Young men preventing sexual assault

May 5, 2016

 

When it comes to crimes like rape and sexual assault, the focus is shifting from prosecution and punishment to prevention. That means finding the cause of the problem and tackling it early on.

 

Some Bay Area schools are doing just that — by talking to their students about healthy masculinity and what it means to be a man. The goal is to raise a different kind of man, one who stands up against sexual violence.

Boys and young men today are surrounded by a lot of different ideas about how a “real man” should treat women. There is, for example, basketball star and family man Steph Curry who recently said this at a press conference:

“I’ve got to start with my wife. I can’t thank you enough for who you are as a person, how you challenge me, how you inspire me every single day.”

There’s also poker player and Instagram star Dan Bilzerian, who brags about going to strip clubs and speaks in demeaning ways to and about women.

Bilzerian and Curry are very different, but they are both straight, successful, young, rich and have beautiful women around them. It can be confusing for young boys to figure out what kind of man they would like be outside of those stereotypes, so sometimes adults need to step in to help them work it out.

Javier Lopez leads discussion groups with high school students through the East Bay nonprofit Community Violence Solutions. He starts by talking about healthy masculinity. He asks them to think about what their own definition of being a man is, what they can do to demonstrate their masculinity, and how they can create their own gender identity.

Lopez believes that certain ideas of what a man “should be” feed into rape culture, an idea that has been getting a lot of attention lately. Lopez says rape culture can be seen in media imagery, but also in how we talk to each other.  

“[Like] where we downplay sexual assault, where we downplay violence against women … When young men say things like, ‘Oh, cool story. Make me a sandwich,’ to a young woman, whether they understand it or not, they are perpetuating rape culture.”

 

Lopez works hard to create a space where the young men can open up. Students tend to be a little shy and wary at first, but snacks can usually get them talking. Lopez says it’s really healthy for them to talk about this stuff because they are used to being so reserved and are trained not to talk about things that make them uncomfortable.

“Things like that — where they feel like they’re automatically the bad guys, so to speak — it brings up a lot of emotions for them,” Lopez says. “Emotions that they are not supposed to talk about.”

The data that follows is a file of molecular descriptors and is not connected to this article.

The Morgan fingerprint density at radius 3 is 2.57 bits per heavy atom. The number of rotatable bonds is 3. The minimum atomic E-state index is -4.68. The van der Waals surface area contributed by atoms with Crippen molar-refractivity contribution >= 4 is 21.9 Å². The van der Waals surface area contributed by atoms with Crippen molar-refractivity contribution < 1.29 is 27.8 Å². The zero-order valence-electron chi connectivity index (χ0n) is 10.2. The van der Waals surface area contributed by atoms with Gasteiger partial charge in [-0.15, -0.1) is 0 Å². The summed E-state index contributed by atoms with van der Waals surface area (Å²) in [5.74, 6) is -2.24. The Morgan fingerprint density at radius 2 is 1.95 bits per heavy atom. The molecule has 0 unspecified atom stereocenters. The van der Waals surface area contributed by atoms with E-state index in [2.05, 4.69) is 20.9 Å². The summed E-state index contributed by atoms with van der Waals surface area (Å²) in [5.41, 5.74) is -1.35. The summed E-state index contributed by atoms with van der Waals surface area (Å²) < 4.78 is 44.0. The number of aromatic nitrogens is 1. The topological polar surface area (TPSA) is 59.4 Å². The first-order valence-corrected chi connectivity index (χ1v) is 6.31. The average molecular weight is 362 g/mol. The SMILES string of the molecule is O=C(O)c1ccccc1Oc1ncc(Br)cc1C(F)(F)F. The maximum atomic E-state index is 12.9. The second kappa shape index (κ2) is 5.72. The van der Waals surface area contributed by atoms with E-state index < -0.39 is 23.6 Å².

Conversations like these are happening even earlier, in sixth grade, at East Bay School for Boys, an all-boys middle school in Berkeley.

“A great part of middle-schoolers’ minds is that they’re still really open-minded and open-hearted,” says Dana Rosenberg, the school’s Director of Curriculum.

Rosenberg also leads the school’s sex-ed classes, where she helps the boys analyze their own assumptions by asking questions about what a stereotypical man is like, and whether boys behave differently around girls than they do amongst themselves.

Rosenberg also has the boys role-play different relationship situations, including imagining what it’s like from a girl’s perspective. They also try out what it is like to be in relationships between two boys or with gender-variant people, and see how different situations might arise. Rosenberg believes acting these scenarios out it is laying the groundwork for future behavior.

“[If] a student is doing that in middle school and they're doing that enough times, then they're building cellular and body memory around empathy and around values … Hopefully that will impact their decision-making, their ability to be more aware of a person that they’re in a relationship with.”

Javier Lopez says he’s starting to see changes in the high school students he works with.  

“It’s baby steps. It takes awhile. I am not expecting that a switch is going to go off and they go “Oh, I get it finally!” Lopez says. “It’s going to be a long journey for them, but at the very least they start thinking outside of themselves.”

There is a new generation of boys and young men who are not afraid to find their own definition of what it means to be a man, outside the box of male stereotypes. When it comes to preventing sexual violence, that just might be the way forward.